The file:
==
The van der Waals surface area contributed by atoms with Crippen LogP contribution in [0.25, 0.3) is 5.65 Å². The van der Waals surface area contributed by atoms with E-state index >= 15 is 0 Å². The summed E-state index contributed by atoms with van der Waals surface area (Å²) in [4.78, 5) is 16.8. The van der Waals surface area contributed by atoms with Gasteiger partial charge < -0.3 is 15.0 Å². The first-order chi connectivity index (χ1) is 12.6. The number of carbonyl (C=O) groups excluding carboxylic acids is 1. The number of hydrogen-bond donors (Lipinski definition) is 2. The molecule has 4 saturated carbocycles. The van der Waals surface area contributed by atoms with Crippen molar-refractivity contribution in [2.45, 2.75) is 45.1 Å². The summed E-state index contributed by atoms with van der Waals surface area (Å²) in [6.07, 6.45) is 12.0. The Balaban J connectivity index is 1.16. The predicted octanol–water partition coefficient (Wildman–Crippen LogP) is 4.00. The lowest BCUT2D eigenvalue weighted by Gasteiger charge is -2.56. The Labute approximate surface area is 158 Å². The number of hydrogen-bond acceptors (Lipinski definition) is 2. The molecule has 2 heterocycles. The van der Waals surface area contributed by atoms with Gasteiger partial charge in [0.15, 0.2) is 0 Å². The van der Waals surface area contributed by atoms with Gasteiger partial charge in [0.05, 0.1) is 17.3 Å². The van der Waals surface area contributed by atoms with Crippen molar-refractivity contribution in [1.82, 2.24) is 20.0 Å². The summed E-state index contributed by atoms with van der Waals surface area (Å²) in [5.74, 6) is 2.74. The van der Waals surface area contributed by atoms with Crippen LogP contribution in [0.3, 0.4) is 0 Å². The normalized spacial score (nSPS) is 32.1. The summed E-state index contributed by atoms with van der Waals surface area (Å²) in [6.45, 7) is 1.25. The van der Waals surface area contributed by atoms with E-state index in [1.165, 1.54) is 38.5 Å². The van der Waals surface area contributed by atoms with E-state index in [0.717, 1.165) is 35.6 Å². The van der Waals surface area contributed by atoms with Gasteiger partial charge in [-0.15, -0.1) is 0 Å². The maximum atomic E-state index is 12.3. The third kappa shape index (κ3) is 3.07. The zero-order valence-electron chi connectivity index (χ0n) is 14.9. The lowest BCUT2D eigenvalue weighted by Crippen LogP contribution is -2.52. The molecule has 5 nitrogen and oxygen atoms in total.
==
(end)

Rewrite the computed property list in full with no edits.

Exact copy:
The van der Waals surface area contributed by atoms with Crippen LogP contribution in [0.25, 0.3) is 5.65 Å². The van der Waals surface area contributed by atoms with E-state index >= 15 is 0 Å². The summed E-state index contributed by atoms with van der Waals surface area (Å²) in [4.78, 5) is 16.8. The van der Waals surface area contributed by atoms with Gasteiger partial charge < -0.3 is 15.0 Å². The first-order chi connectivity index (χ1) is 12.6. The number of carbonyl (C=O) groups excluding carboxylic acids is 1. The number of hydrogen-bond donors (Lipinski definition) is 2. The molecule has 4 saturated carbocycles. The van der Waals surface area contributed by atoms with Crippen molar-refractivity contribution in [2.45, 2.75) is 45.1 Å². The summed E-state index contributed by atoms with van der Waals surface area (Å²) in [6.07, 6.45) is 12.0. The Balaban J connectivity index is 1.16. The predicted octanol–water partition coefficient (Wildman–Crippen LogP) is 4.00. The lowest BCUT2D eigenvalue weighted by Gasteiger charge is -2.56. The Labute approximate surface area is 158 Å². The number of hydrogen-bond acceptors (Lipinski definition) is 2. The molecule has 2 heterocycles. The van der Waals surface area contributed by atoms with Gasteiger partial charge in [0.15, 0.2) is 0 Å². The van der Waals surface area contributed by atoms with Gasteiger partial charge in [0.05, 0.1) is 17.3 Å². The van der Waals surface area contributed by atoms with Crippen molar-refractivity contribution in [1.82, 2.24) is 20.0 Å². The summed E-state index contributed by atoms with van der Waals surface area (Å²) in [5.74, 6) is 2.74. The van der Waals surface area contributed by atoms with Crippen LogP contribution in [0.3, 0.4) is 0 Å². The normalized spacial score (nSPS) is 32.1. The summed E-state index contributed by atoms with van der Waals surface area (Å²) in [6.45, 7) is 1.25. The van der Waals surface area contributed by atoms with E-state index in [1.165, 1.54) is 38.5 Å². The van der Waals surface area contributed by atoms with E-state index in [0.717, 1.165) is 35.6 Å². The van der Waals surface area contributed by atoms with Gasteiger partial charge in [-0.15, -0.1) is 0 Å². The maximum atomic E-state index is 12.3. The third kappa shape index (κ3) is 3.07. The zero-order valence-electron chi connectivity index (χ0n) is 14.9. The lowest BCUT2D eigenvalue weighted by Crippen LogP contribution is -2.52. The molecule has 5 nitrogen and oxygen atoms in total.